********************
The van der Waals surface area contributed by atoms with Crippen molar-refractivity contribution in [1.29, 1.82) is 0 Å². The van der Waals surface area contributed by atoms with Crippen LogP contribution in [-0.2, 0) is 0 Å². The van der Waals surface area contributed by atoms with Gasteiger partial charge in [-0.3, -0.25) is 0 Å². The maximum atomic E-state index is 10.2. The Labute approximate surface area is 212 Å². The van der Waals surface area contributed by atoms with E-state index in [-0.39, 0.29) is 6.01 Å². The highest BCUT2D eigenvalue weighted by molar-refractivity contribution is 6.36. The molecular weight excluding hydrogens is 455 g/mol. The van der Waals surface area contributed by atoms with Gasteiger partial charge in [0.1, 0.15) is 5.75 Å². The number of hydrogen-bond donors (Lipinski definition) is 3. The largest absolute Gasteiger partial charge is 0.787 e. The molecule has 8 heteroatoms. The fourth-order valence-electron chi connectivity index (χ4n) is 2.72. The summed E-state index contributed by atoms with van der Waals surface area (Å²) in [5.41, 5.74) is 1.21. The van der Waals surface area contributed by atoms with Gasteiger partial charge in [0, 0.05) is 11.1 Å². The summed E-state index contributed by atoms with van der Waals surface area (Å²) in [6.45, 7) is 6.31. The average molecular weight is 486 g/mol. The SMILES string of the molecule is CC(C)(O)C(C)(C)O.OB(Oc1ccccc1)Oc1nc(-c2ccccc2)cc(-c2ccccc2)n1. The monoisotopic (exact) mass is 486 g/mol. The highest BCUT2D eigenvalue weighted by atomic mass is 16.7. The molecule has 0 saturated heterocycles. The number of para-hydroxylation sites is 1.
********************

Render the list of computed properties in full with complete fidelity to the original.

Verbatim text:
The van der Waals surface area contributed by atoms with Crippen molar-refractivity contribution in [1.29, 1.82) is 0 Å². The van der Waals surface area contributed by atoms with Crippen LogP contribution in [-0.2, 0) is 0 Å². The van der Waals surface area contributed by atoms with Gasteiger partial charge in [-0.3, -0.25) is 0 Å². The maximum atomic E-state index is 10.2. The Labute approximate surface area is 212 Å². The van der Waals surface area contributed by atoms with E-state index in [-0.39, 0.29) is 6.01 Å². The highest BCUT2D eigenvalue weighted by molar-refractivity contribution is 6.36. The molecular weight excluding hydrogens is 455 g/mol. The van der Waals surface area contributed by atoms with Gasteiger partial charge in [0.1, 0.15) is 5.75 Å². The number of hydrogen-bond donors (Lipinski definition) is 3. The largest absolute Gasteiger partial charge is 0.787 e. The molecule has 8 heteroatoms. The fourth-order valence-electron chi connectivity index (χ4n) is 2.72. The summed E-state index contributed by atoms with van der Waals surface area (Å²) in [5.41, 5.74) is 1.21. The van der Waals surface area contributed by atoms with Gasteiger partial charge in [0, 0.05) is 11.1 Å². The summed E-state index contributed by atoms with van der Waals surface area (Å²) in [6.45, 7) is 6.31. The average molecular weight is 486 g/mol. The SMILES string of the molecule is CC(C)(O)C(C)(C)O.OB(Oc1ccccc1)Oc1nc(-c2ccccc2)cc(-c2ccccc2)n1. The monoisotopic (exact) mass is 486 g/mol. The highest BCUT2D eigenvalue weighted by atomic mass is 16.7. The molecule has 0 saturated heterocycles. The number of para-hydroxylation sites is 1.